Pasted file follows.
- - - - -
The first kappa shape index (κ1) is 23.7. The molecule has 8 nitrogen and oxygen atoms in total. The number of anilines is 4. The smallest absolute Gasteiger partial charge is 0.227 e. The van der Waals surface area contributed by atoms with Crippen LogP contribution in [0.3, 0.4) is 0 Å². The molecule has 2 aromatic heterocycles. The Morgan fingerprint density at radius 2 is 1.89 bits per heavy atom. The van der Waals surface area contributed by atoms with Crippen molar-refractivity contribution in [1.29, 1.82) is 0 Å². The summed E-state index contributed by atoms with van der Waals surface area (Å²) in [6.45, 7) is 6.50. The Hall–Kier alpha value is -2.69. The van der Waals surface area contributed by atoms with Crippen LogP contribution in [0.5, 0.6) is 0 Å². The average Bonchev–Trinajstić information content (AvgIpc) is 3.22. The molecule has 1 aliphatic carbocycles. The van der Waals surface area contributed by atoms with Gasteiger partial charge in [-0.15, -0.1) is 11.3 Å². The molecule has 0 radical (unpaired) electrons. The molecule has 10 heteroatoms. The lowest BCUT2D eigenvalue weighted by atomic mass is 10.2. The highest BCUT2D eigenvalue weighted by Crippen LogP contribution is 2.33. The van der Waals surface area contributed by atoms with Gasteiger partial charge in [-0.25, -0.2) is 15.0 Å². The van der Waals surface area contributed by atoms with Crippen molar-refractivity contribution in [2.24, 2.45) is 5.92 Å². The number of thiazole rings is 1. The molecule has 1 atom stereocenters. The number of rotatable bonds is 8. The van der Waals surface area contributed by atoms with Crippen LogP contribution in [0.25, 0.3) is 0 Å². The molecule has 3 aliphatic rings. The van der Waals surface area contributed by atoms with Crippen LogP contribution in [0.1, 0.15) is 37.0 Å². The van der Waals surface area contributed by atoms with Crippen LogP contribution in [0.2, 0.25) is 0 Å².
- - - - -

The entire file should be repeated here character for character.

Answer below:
The first kappa shape index (κ1) is 23.7. The molecule has 8 nitrogen and oxygen atoms in total. The number of anilines is 4. The smallest absolute Gasteiger partial charge is 0.227 e. The van der Waals surface area contributed by atoms with Crippen LogP contribution in [0.3, 0.4) is 0 Å². The molecule has 2 aromatic heterocycles. The Morgan fingerprint density at radius 2 is 1.89 bits per heavy atom. The van der Waals surface area contributed by atoms with Crippen molar-refractivity contribution in [1.29, 1.82) is 0 Å². The summed E-state index contributed by atoms with van der Waals surface area (Å²) in [6.45, 7) is 6.50. The Hall–Kier alpha value is -2.69. The van der Waals surface area contributed by atoms with Crippen LogP contribution in [0.5, 0.6) is 0 Å². The average Bonchev–Trinajstić information content (AvgIpc) is 3.22. The molecule has 1 aliphatic carbocycles. The van der Waals surface area contributed by atoms with Gasteiger partial charge in [-0.15, -0.1) is 11.3 Å². The molecule has 0 radical (unpaired) electrons. The molecule has 10 heteroatoms. The lowest BCUT2D eigenvalue weighted by atomic mass is 10.2. The highest BCUT2D eigenvalue weighted by Crippen LogP contribution is 2.33. The van der Waals surface area contributed by atoms with Gasteiger partial charge in [-0.25, -0.2) is 15.0 Å². The van der Waals surface area contributed by atoms with Crippen molar-refractivity contribution in [2.24, 2.45) is 5.92 Å². The number of thiazole rings is 1. The molecule has 1 atom stereocenters. The number of rotatable bonds is 8. The van der Waals surface area contributed by atoms with Crippen LogP contribution in [0.25, 0.3) is 0 Å². The molecule has 3 aliphatic rings. The van der Waals surface area contributed by atoms with Crippen LogP contribution in [0.1, 0.15) is 37.0 Å². The van der Waals surface area contributed by atoms with Crippen LogP contribution in [0.2, 0.25) is 0 Å².